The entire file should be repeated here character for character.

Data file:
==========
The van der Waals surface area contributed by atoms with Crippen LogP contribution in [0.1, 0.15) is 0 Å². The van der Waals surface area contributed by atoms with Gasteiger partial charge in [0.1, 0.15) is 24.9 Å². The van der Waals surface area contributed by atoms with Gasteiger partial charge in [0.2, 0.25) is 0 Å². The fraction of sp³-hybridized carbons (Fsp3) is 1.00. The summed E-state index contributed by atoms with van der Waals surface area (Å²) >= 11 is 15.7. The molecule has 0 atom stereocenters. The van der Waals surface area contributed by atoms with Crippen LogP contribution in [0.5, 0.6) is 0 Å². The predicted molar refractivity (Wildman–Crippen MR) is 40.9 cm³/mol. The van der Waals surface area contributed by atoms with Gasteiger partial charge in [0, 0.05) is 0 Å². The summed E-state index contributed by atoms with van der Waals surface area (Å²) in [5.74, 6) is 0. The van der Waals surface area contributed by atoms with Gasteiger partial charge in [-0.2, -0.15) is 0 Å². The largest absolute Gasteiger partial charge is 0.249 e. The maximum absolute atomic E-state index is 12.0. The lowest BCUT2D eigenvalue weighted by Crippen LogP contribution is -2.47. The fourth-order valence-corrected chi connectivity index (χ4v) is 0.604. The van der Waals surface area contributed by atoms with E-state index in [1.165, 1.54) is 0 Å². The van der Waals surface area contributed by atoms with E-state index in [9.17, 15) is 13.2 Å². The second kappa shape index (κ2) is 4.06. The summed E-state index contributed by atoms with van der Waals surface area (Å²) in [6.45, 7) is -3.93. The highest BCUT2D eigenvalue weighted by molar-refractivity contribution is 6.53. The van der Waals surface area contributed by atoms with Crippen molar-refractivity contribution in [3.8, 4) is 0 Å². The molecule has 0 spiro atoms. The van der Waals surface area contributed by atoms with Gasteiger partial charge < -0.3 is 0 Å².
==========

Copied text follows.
The van der Waals surface area contributed by atoms with Crippen LogP contribution in [0.1, 0.15) is 0 Å². The van der Waals surface area contributed by atoms with Gasteiger partial charge in [0.1, 0.15) is 24.9 Å². The van der Waals surface area contributed by atoms with Gasteiger partial charge in [0.2, 0.25) is 0 Å². The fraction of sp³-hybridized carbons (Fsp3) is 1.00. The summed E-state index contributed by atoms with van der Waals surface area (Å²) >= 11 is 15.7. The molecule has 0 atom stereocenters. The van der Waals surface area contributed by atoms with Crippen LogP contribution in [0.5, 0.6) is 0 Å². The predicted molar refractivity (Wildman–Crippen MR) is 40.9 cm³/mol. The van der Waals surface area contributed by atoms with Gasteiger partial charge in [0, 0.05) is 0 Å². The summed E-state index contributed by atoms with van der Waals surface area (Å²) in [5.74, 6) is 0. The van der Waals surface area contributed by atoms with Gasteiger partial charge in [-0.2, -0.15) is 0 Å². The largest absolute Gasteiger partial charge is 0.249 e. The maximum absolute atomic E-state index is 12.0. The lowest BCUT2D eigenvalue weighted by Crippen LogP contribution is -2.47. The fourth-order valence-corrected chi connectivity index (χ4v) is 0.604. The van der Waals surface area contributed by atoms with E-state index in [1.165, 1.54) is 0 Å². The van der Waals surface area contributed by atoms with E-state index in [9.17, 15) is 13.2 Å². The second kappa shape index (κ2) is 4.06. The summed E-state index contributed by atoms with van der Waals surface area (Å²) in [6.45, 7) is -3.93. The highest BCUT2D eigenvalue weighted by molar-refractivity contribution is 6.53. The van der Waals surface area contributed by atoms with Crippen molar-refractivity contribution in [3.8, 4) is 0 Å². The molecule has 0 spiro atoms. The van der Waals surface area contributed by atoms with Gasteiger partial charge < -0.3 is 0 Å².